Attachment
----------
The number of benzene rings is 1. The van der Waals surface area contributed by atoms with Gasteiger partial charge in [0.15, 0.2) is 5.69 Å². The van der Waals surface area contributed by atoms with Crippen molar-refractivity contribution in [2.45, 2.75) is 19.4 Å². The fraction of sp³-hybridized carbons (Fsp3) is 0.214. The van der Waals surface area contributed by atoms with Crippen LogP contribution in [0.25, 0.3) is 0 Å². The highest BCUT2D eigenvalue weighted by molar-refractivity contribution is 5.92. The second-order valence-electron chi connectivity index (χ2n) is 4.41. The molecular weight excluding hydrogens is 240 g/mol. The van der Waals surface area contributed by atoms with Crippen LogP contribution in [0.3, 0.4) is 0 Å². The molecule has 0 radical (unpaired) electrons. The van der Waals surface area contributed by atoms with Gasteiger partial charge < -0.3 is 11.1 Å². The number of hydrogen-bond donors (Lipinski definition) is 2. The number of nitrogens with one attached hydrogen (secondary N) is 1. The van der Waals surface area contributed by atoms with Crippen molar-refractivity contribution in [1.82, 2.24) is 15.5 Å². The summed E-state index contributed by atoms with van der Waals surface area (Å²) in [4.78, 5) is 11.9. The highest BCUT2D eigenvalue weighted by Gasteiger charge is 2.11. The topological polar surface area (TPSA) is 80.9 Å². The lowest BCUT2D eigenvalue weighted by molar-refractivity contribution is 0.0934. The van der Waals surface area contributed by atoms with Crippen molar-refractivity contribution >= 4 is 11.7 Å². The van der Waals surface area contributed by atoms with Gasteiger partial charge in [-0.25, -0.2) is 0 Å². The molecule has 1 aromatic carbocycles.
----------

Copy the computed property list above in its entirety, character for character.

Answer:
The number of benzene rings is 1. The van der Waals surface area contributed by atoms with Gasteiger partial charge in [0.15, 0.2) is 5.69 Å². The van der Waals surface area contributed by atoms with Crippen molar-refractivity contribution in [2.45, 2.75) is 19.4 Å². The fraction of sp³-hybridized carbons (Fsp3) is 0.214. The van der Waals surface area contributed by atoms with Crippen LogP contribution in [0.25, 0.3) is 0 Å². The highest BCUT2D eigenvalue weighted by molar-refractivity contribution is 5.92. The second-order valence-electron chi connectivity index (χ2n) is 4.41. The molecular weight excluding hydrogens is 240 g/mol. The van der Waals surface area contributed by atoms with Crippen LogP contribution in [0.3, 0.4) is 0 Å². The molecule has 0 radical (unpaired) electrons. The van der Waals surface area contributed by atoms with Gasteiger partial charge < -0.3 is 11.1 Å². The number of hydrogen-bond donors (Lipinski definition) is 2. The number of nitrogens with one attached hydrogen (secondary N) is 1. The van der Waals surface area contributed by atoms with Crippen molar-refractivity contribution in [1.82, 2.24) is 15.5 Å². The summed E-state index contributed by atoms with van der Waals surface area (Å²) in [4.78, 5) is 11.9. The highest BCUT2D eigenvalue weighted by Gasteiger charge is 2.11. The topological polar surface area (TPSA) is 80.9 Å². The lowest BCUT2D eigenvalue weighted by molar-refractivity contribution is 0.0934. The van der Waals surface area contributed by atoms with Crippen molar-refractivity contribution >= 4 is 11.7 Å². The van der Waals surface area contributed by atoms with Gasteiger partial charge in [-0.25, -0.2) is 0 Å². The molecule has 1 aromatic carbocycles.